4 stars One of the most underrated bands from the old school, strange because they've done some incredible albums in the late '60 and early '70's. They never reached the vame like others bands from that period, trying to survive in the shadow of big names, they are not even in the same pantheon with Van Der Graaf Generator, it's a shame. With all that they recorded at least 4 classics (first 4) and essential albums for every serious listner. One of them is Anyway, this album is one of my favourite albums of all time. Explaining why, because i really love the voice of Roger Chapman, his unique way and manner of interpretation. This album is divided in two the first 4 pieces are recorded live in 1970 at Fairfield Halls and the second haf in Olympic Studios same year. Family never recorded a full live album even though the main force of the band was its live performance with vocalist Chapman as one of the wildest frontman around, so they did a mixt album of studio/live. The pieces are unique to me, and give me goose bumps every time i listen to this band and specially this album. The best pieces are Holding the compass, Willow tree, Strange band and Part of the load. So a big 4 stars for this one, essential to my collection and maybe for some of you. Many of the conoseurs of prog stay away from this band because of Roger Chapman's voice, strange but very unique. And the cover is a damn good one and among the finest i ever saw in prog, good chooice, is entitled Mortars with Explosive Projectiles by Leonardo Da Vinci. Recommended.
Report this review (#154823)
Posted Sunday, December 9, 2007 | Review Permalink
The Whistler
PROG REVIEWER
4 stars A weird album, even by Family's standards. The first half is totally live, all new songs, only played live. The second side, new studio material. As a result, this is...what, a Living in the Past/Ummagumma type experiment? I dunno. Point is, the live side, while far from flawless, is pretty fantastic and a wonderful example of how Family played on stage. The second side is a little more hit and miss, but still, each side opens with powerhouse numbers, and that alone makes it a necessary album for anyone receptive to Family's brand of art rock insanity.

The opener, live side, "Good News, Bad News" is easily the best song on the album, and a downright Family classic to boot. Devilish quiet section, headbangin' loud, framed with some cool riffage. Yeah! But the best comes from the middle of the song, with some extensive vibraphone and guitar soloing, gelling onstage as only Family can.

Although not as hard hitting, the rootsy ballad "Willow Tree" does not offend, and the verses are pretty even. Watch out for the instrumental bits, where Chappo lets his goat vocals loose (nice violin though). "Holding the Compass" is another screwed up roots rocker, much bouncier and catchier, and certainly no less enjoyable (anyone else reminded of Zeppelin in the vocal delivery, by the way?). Cool geetar on that one.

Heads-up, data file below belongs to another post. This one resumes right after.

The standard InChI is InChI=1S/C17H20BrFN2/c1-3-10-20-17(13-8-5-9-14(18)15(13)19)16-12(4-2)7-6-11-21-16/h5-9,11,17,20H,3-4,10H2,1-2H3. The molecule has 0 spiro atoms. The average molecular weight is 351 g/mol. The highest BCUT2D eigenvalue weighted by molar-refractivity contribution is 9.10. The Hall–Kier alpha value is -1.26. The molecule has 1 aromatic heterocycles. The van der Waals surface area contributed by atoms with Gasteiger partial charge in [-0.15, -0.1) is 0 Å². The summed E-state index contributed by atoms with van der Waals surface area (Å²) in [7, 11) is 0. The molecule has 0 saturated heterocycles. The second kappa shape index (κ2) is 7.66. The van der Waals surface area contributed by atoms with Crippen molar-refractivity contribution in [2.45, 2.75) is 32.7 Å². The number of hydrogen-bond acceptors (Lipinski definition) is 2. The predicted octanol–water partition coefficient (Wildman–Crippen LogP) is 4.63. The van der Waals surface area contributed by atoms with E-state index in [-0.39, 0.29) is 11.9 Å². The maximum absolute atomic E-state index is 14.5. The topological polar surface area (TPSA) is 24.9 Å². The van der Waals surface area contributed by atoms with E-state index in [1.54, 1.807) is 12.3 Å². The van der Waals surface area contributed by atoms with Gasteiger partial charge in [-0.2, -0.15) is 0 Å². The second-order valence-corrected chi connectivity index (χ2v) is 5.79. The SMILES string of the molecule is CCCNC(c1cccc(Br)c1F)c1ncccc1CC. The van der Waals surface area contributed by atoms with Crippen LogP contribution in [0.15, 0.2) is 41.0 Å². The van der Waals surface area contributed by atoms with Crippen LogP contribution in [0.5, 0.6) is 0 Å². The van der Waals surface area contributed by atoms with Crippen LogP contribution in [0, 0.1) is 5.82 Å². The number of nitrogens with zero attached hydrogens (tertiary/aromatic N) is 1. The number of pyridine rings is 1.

The final live number is "Strange Band," further linking Family to Strange Days (remember the Family Entertainment cover!). The song lives up to the title though, strange lyrics, strange descending riff, strangely catchy. Nice use of contrast between the chuggin' verses and the gentle, violin-driven bridge.

The second side, studio side, opens with another Family classic, the harsh, driving, blues rocker "Part of the Load." The tune is bouncy yet moody, and the instrumentation is certainly captivating, but my hero is Chappo. The vocal performance is great, and the lyrics are actually pretty sturdy.

The ballad-ish "Anyway" is interesting from an instrumental point of view, the percussion is fascinating, but the acoustic driven melody leaves a bit to be desired. But it slides flawlessly into "Normans," a nice lil' instrumental. Not quite "Summer of '67" perhaps, but it's still kind of cool to hear how the band fills the solo spots between the barroom stomp of the verse (even Chappo gets a shot).

This spills over into "Lives and Ladies," a blues rocker with a somewhat gospel twinge. The lyrics aren't the greatest, I'll admit, but the tune is sturdy enough for you to make it through.

In the end, there aren't enough good numbers to make it an eternal classic, but enough of 'em to make it worthwhile. In fact, barring the title tune, nothing really gets that boring. Once again, and as usual, Family manages to be internally diverse enough to fail the dud mark, fuse enough of the hard rockin' bluesy with the good nature ballad, and play their instruments well enough not to embarrass themselves, but with enough sloppy care not to get all perfectionist and cold on us.